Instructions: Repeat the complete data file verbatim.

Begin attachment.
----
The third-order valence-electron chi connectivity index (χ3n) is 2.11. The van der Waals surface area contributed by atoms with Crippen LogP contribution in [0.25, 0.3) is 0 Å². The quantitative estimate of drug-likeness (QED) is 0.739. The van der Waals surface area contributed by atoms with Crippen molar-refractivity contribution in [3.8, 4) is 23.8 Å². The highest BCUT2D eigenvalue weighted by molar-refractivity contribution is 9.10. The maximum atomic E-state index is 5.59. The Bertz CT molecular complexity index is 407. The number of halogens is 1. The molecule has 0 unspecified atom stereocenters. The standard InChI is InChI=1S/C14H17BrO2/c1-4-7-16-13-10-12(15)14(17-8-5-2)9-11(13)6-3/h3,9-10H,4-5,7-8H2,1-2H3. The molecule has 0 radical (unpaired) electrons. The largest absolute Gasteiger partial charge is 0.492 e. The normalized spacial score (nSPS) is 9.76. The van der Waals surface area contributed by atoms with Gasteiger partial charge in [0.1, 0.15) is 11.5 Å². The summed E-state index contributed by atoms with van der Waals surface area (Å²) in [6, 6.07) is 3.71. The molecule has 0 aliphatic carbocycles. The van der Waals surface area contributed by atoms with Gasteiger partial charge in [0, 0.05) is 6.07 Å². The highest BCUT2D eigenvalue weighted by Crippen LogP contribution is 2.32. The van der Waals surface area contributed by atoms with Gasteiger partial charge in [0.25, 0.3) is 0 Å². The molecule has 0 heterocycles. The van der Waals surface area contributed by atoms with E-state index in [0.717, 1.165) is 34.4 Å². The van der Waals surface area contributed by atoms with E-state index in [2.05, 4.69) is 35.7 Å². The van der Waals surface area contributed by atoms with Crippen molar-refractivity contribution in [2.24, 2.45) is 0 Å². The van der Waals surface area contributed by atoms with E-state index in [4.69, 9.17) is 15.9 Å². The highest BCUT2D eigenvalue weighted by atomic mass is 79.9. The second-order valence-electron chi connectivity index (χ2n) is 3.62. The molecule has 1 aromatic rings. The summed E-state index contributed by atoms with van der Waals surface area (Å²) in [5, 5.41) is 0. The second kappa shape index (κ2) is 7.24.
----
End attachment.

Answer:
The third-order valence-electron chi connectivity index (χ3n) is 2.11. The van der Waals surface area contributed by atoms with Crippen LogP contribution in [0.25, 0.3) is 0 Å². The quantitative estimate of drug-likeness (QED) is 0.739. The van der Waals surface area contributed by atoms with Crippen molar-refractivity contribution in [3.8, 4) is 23.8 Å². The highest BCUT2D eigenvalue weighted by molar-refractivity contribution is 9.10. The maximum atomic E-state index is 5.59. The Bertz CT molecular complexity index is 407. The number of halogens is 1. The molecule has 0 unspecified atom stereocenters. The standard InChI is InChI=1S/C14H17BrO2/c1-4-7-16-13-10-12(15)14(17-8-5-2)9-11(13)6-3/h3,9-10H,4-5,7-8H2,1-2H3. The molecule has 0 radical (unpaired) electrons. The largest absolute Gasteiger partial charge is 0.492 e. The normalized spacial score (nSPS) is 9.76. The van der Waals surface area contributed by atoms with Gasteiger partial charge in [0.1, 0.15) is 11.5 Å². The summed E-state index contributed by atoms with van der Waals surface area (Å²) in [6, 6.07) is 3.71. The molecule has 0 aliphatic carbocycles. The van der Waals surface area contributed by atoms with Gasteiger partial charge in [0, 0.05) is 6.07 Å². The highest BCUT2D eigenvalue weighted by Crippen LogP contribution is 2.32. The van der Waals surface area contributed by atoms with Gasteiger partial charge in [0.25, 0.3) is 0 Å². The molecule has 0 heterocycles. The van der Waals surface area contributed by atoms with E-state index in [0.717, 1.165) is 34.4 Å². The van der Waals surface area contributed by atoms with E-state index in [2.05, 4.69) is 35.7 Å². The van der Waals surface area contributed by atoms with Crippen molar-refractivity contribution in [2.24, 2.45) is 0 Å². The van der Waals surface area contributed by atoms with E-state index in [4.69, 9.17) is 15.9 Å². The highest BCUT2D eigenvalue weighted by atomic mass is 79.9. The second-order valence-electron chi connectivity index (χ2n) is 3.62. The molecule has 1 aromatic rings. The summed E-state index contributed by atoms with van der Waals surface area (Å²) in [5, 5.41) is 0. The second kappa shape index (κ2) is 7.24.